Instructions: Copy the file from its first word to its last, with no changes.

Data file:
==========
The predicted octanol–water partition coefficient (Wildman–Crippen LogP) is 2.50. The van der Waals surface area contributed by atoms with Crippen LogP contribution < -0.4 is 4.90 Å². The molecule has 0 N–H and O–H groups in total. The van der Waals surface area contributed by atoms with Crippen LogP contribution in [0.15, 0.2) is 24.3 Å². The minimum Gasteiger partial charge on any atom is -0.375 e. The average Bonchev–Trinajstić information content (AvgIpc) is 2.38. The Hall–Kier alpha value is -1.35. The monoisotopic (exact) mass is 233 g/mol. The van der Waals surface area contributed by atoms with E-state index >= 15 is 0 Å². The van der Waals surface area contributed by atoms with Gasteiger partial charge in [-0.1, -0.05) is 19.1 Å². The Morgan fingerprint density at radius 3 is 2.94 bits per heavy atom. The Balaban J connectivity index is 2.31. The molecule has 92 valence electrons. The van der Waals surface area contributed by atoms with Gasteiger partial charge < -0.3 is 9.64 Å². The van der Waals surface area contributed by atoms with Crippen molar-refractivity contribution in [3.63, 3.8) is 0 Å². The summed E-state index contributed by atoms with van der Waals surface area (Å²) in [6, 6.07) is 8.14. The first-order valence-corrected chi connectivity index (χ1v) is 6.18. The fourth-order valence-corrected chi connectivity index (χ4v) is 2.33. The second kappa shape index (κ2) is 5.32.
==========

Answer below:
The predicted octanol–water partition coefficient (Wildman–Crippen LogP) is 2.50. The van der Waals surface area contributed by atoms with Crippen LogP contribution < -0.4 is 4.90 Å². The molecule has 0 N–H and O–H groups in total. The van der Waals surface area contributed by atoms with Crippen LogP contribution in [0.15, 0.2) is 24.3 Å². The minimum Gasteiger partial charge on any atom is -0.375 e. The average Bonchev–Trinajstić information content (AvgIpc) is 2.38. The Hall–Kier alpha value is -1.35. The monoisotopic (exact) mass is 233 g/mol. The van der Waals surface area contributed by atoms with E-state index >= 15 is 0 Å². The van der Waals surface area contributed by atoms with Gasteiger partial charge in [-0.1, -0.05) is 19.1 Å². The Morgan fingerprint density at radius 3 is 2.94 bits per heavy atom. The Balaban J connectivity index is 2.31. The molecule has 92 valence electrons. The van der Waals surface area contributed by atoms with Gasteiger partial charge < -0.3 is 9.64 Å². The van der Waals surface area contributed by atoms with Crippen molar-refractivity contribution in [3.63, 3.8) is 0 Å². The summed E-state index contributed by atoms with van der Waals surface area (Å²) in [6, 6.07) is 8.14. The first-order valence-corrected chi connectivity index (χ1v) is 6.18. The fourth-order valence-corrected chi connectivity index (χ4v) is 2.33. The second kappa shape index (κ2) is 5.32.